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Jews and the Khazars Again

Haaretz is reporting about a new scholarly article that claims to have shown that European Jews are indeed descended from the Khazars. The author of the article, Eran Elhaik, claims the following:

My research refutes 40 years of genetic studies, all of which have assumed that the Jews constitute a group that is genetically isolated from other nations…

The article in Haaretz goes on to say that:

His study is based on comprehensive genetic data published in other studies. In the absence of such data on the Khazars themselves, Elhaik – following a procedure commonly used by researchers in his field – relied on figures relating to populations that are genetically similar to the Khazars, such as Georgians, Armenians and Caucasians. Elhaik says “they have all emerged from the same genetic ‘soup.’” After conducting numerous analyses utilizing various techniques, some of which have never been employed before, the researcher discovered what he describes as the Khazar component of European Jewry. According to his findings, the dominant element in the genetic makeup of European Jews is Khazar. Among Central European and East European Jews, this component is the most dominant in their genome, accounting for 38 and 30 percent, respectively.

Elkhaik’s article can be found here. I can’t comment on the genetics component, although see this critique, but his information about research into Jewish history is not very strong. Most of the sources that he cites are outdated and he relies heavily on the linguistic work of Paul Wexler, whose research may not even fully support Elhaik’s claims.

While journal articles are often submitted a long time before their publication, it should be noted that Moshe Gil recently published both a newspaper (H) and a scholarly article about the legend that the Khazars converted to Judaism. Gil examined the origins of this legend and found it to be just that, legend. See this summary of Gil’s opinion. For more discussion of the question see here.

8 Responses to “Jews and the Khazars Again”

  1. 1
    Zohar:

    http://dienekes.blogspot.co.il/2012/08/origins-of-north-african-and.html

  2. 2
    Zohar:

    “In plainer language the Caucasian component that is being detected in this paper may simply be a indigenous Middle Eastern ancestral element which has now been somewhat displaced northward in its modal frequency due to the expansion of the Arabs.”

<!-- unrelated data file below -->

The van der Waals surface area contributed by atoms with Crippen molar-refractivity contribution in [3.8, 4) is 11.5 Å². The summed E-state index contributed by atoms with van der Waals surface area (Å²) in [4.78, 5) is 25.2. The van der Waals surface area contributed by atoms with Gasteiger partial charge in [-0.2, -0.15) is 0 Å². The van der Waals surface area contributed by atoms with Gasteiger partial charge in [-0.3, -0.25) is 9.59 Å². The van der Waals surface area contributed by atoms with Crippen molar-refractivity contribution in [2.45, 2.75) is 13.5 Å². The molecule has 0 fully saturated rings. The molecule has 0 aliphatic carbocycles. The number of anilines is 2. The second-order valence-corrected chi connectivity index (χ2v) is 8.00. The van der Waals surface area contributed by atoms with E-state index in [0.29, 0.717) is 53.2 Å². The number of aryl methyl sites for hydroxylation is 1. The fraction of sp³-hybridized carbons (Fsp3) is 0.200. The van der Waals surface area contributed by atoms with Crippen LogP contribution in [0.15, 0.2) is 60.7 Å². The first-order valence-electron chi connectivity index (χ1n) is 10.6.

http://blogs.discovermagazine.com/gnxp/2012/08/ashkenazi-jews-are-probably-not-descended-from-the-khazars/#.UN9cUeTql5U

  3. 3
    Wislawa Szymborska:

    A comment on your post from Eran on Facebook: Hi Nir, I don’t like to wasting my time commenting on people who didn’t bother to read my study (not you, the guy you asked about). Kindly read my study and judge yourself.

  4. 4
    Elli Fischer:

    I translated that Gil article.
    I got through a bit of the new paper. Don’t know much about genetics, but his logic is peculiar. He starts of by saying that the 2 main theories are entirely Khazar origins and entirely Rhenish origins. He shows that neither is entirely borne out by the research (shocking that zero-sum hypotheses are not borne out), and then posits that this is because Jews were moving into Khazaria and mixing with the locals.
    In other words, this has all the markings of a crack-pot theory.

  5. 5
    DZ:

    If the Kahazar empire didn’t collapse until the 13th century, how does e Emory account for e presence of Jewish communities in Ashkenaz in the 9-12the centuries? Also, aren’t there relatively contemporaneous accounts of the earliest Ashkenaz emigrants and their families and lineage (eg, the Kalonymos family)?

  6. 6
    Menachem Mendel (Michael P.):

    Wislawa,

    I did read his study and stand by my comments on the non-genetics material in it.

  7. 7
    Tzvi:

    I suppose you’ve seen this on the Gene Expression Blog at Discover Mag? http://blogs.discovermagazine.com/gnxp/2012/08/ashkenazi-jews-are-probably-not-descended-from-the-khazars/#.UOWkTXd9VT8

  8. 8
    Menachem Mendel:

    Tzvi,

    Yes, I saw that post. I also heard an interview on Israel Radio with a leading geneticist who said that no one contacted her for her opinion so the claim in the article that no one would respond is untrue.

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